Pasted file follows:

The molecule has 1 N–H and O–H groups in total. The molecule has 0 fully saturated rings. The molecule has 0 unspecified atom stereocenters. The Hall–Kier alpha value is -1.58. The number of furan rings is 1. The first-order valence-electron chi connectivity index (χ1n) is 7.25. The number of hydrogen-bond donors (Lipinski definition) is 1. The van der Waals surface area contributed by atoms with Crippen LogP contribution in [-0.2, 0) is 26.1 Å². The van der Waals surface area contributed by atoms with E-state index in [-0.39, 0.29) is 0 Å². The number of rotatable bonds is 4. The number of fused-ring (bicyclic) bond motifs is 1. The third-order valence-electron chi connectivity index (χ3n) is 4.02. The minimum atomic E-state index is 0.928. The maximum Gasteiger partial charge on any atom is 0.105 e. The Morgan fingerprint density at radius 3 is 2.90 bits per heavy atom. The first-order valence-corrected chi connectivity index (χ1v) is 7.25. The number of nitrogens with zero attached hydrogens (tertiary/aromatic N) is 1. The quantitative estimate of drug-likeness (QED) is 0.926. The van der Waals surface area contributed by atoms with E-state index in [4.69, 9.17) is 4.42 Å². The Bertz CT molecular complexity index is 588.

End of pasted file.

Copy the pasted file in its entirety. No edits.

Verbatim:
The molecule has 1 N–H and O–H groups in total. The molecule has 0 fully saturated rings. The molecule has 0 unspecified atom stereocenters. The Hall–Kier alpha value is -1.58. The number of furan rings is 1. The first-order valence-electron chi connectivity index (χ1n) is 7.25. The number of hydrogen-bond donors (Lipinski definition) is 1. The van der Waals surface area contributed by atoms with Crippen LogP contribution in [-0.2, 0) is 26.1 Å². The van der Waals surface area contributed by atoms with E-state index in [-0.39, 0.29) is 0 Å². The number of rotatable bonds is 4. The number of fused-ring (bicyclic) bond motifs is 1. The third-order valence-electron chi connectivity index (χ3n) is 4.02. The minimum atomic E-state index is 0.928. The maximum Gasteiger partial charge on any atom is 0.105 e. The Morgan fingerprint density at radius 3 is 2.90 bits per heavy atom. The first-order valence-corrected chi connectivity index (χ1v) is 7.25. The number of nitrogens with zero attached hydrogens (tertiary/aromatic N) is 1. The quantitative estimate of drug-likeness (QED) is 0.926. The van der Waals surface area contributed by atoms with E-state index in [4.69, 9.17) is 4.42 Å². The Bertz CT molecular complexity index is 588.